A Lesson In Humility From Chimulirenji

By Mdyomba Che Ambute

Right Honorable Chimulirenji is frank, not arrogant. Perhaps we could all borrow a leaf from the Veep.

One Sunday afternoon in 2018, a ground staffer at Kamuzu International Airport demanded to see the passport of a passenger in a black suit. The man looked frantically in his bag for his passport. The staffer’s patience wore off and he called the next passenger to go through the boarding gate.

After a few seconds, the passenger found his diplomatic passport. The staffer apologized profusely. He had not recognized Malawi’s Vice President, Right Honorable Everton Chimulirenji, then Deputy Minister of defense. He was scheduled to fly out of Malawi and it’s not clear why he didn’t use the state VIP lounge, from which he would have been accompanied by protocol officers to the flight. Fast forward to June 2019 nothing about the way Right Honorable Chimulirenji carries himself has changed – he’s still the same old humble, down to earth politician.

A lot of people today, in their pursuit of success, wealth and power, have forgotten or disregarded key personality traits that actually would have helped them achieve all three.
Probably the most severely lacking? Humility. Most people, especially politicians, are arrogant. Humility and arrogance, of course, operate on opposite sides of the social “influence” spectrum. Both certainly hold some power, but for one, that power is fleeting, while for the other it is subtle but lasting.

On one side of this spectrum, we have those who put themselves up on a pedestal above all others. These people appear to have an incredible amount of self-confidence. However, their self-confidence is nothing more but a trick, similar to that of a magician who uses carefully thought out illusions to convince others of the validity of their act. This person shows confidence on the outside, however, on the inside, they typically operate from a sense of insecurity and fear. They fear that sooner or later they will be caught out; that their magic trick will no longer validate the person they project out into the world.

I guess we could typically call these people arrogant, vain, self-centered, obnoxious or possibly even “full of themselves”. The self-confidence they project out into the world might temporarily help them feel better about themselves, however, this also comes at the expense of others. All they do is talk about themselves and their accomplishments while making other people feel rather small and insignificant. And of course, they do this in an attempt to hide their own flaws and insecurities. In other words, they are hiding their authentic selves from the world. We saw this in one of the presidential candidates in the just ended Tripartite Elections.

Now this, of course, rubs people the wrong way. Most people quickly see through this illusory act and quickly lose all respect for this person. And when respect goes, so does any influence that these people potentially could have had over others.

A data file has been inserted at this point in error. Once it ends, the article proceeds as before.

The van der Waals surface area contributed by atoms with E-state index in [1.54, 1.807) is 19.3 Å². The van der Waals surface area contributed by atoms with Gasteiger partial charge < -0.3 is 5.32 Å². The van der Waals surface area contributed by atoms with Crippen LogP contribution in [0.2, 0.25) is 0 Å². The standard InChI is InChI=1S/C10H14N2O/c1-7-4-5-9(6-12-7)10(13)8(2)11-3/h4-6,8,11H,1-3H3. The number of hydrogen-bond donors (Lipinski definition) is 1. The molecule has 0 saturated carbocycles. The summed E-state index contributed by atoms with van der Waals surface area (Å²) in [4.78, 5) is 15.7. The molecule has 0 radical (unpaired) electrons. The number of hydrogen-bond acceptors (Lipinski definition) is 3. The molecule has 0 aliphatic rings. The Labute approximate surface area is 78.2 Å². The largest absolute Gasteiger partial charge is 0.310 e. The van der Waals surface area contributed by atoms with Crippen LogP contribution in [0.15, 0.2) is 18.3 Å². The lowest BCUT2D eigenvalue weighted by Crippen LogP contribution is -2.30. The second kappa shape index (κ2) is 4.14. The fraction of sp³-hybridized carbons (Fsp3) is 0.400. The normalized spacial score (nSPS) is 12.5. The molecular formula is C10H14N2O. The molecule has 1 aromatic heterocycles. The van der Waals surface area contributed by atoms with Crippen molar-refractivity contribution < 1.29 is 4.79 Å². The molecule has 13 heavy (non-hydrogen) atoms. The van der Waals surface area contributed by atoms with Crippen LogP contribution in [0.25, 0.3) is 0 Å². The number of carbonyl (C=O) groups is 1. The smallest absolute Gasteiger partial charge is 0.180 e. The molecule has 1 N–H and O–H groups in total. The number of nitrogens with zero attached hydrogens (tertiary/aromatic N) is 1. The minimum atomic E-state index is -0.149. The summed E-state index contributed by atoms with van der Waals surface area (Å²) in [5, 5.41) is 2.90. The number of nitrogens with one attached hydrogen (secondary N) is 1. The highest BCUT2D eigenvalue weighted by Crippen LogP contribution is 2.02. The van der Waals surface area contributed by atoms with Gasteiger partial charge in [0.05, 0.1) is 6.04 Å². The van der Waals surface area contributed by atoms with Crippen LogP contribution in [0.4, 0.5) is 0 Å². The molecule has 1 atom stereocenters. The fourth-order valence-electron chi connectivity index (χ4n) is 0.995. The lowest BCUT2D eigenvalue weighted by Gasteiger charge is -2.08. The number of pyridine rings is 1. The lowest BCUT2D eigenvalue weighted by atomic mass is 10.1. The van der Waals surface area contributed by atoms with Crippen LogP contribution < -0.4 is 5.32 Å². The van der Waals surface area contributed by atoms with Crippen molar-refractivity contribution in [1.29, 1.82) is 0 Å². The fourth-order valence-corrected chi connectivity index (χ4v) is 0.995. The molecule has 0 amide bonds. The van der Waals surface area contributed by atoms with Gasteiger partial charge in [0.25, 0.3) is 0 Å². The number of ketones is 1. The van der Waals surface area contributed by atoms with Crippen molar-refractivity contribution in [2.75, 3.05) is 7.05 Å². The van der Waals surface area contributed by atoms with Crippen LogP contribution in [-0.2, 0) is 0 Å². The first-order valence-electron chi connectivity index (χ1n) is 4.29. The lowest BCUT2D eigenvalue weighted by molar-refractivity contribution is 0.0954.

There is, of course, a second type of person. The Chimulirenji type. And it could be said that this person is the exact opposite of the first. They are typically very genuine, polite, grateful, appreciative, sincere, modest, calm, and honorable. They don’t put on an illusory act in order to inflate their own ego at the expense of others. They are instead very authentic, open and transparent.

Yes, they too have their personal insecurities and fears, however, they don’t try and hide these parts of themselves from the world. They instead embrace who they are completely. And because they embrace themselves in this way they are able to authentically present themselves to the world. And it’s this authenticity that gives them incredible power and influence over others.

To be humble is to have humility. It’s about showing respect and courtesy to others while also giving yourself that same courtesy and respect in return. It’s all about being gracious in victory as well as in defeat. A humble person will often put others on a pedestal before themselves, and this is not because they are inferior, weak-minded or lacking in self-esteem, but rather because they clearly understand that raising others helps build their confidence. And with greater self-confidence, these people subsequently feel more empowered and worthy, and as a result, they become more trusting, receptive and open-minded.

Whatever we do in life, the truth is, humility — and, more specifically, humble power — can get you so much farther than flaunting. I would like to think Right Honorable Chimulirenji would have never been considered for runningmate if he was not a humble person.

Unfortunately for most of us, it takes humiliation in order to teach us the virtue of humility. The thing is, no matter how smart, successful, good-looking or special you (think you) are, nobody likes a braggart. Nobody likes arrogance. Nobody likes cockiness.
It’s really important to practice humility, to develop into a better leader and a better person. Humility and vulnerability make us more likable.

Right Honorable Chimulirenji is frank, not arrogant. Perhaps we could all borrow a leaf from the Veep, “for those who exalt themselves will be humbled, and those who humble themselves will be exalted” – Matthew 23:12.

Masile Une Wawo,

Mdyomba Che Ambute.

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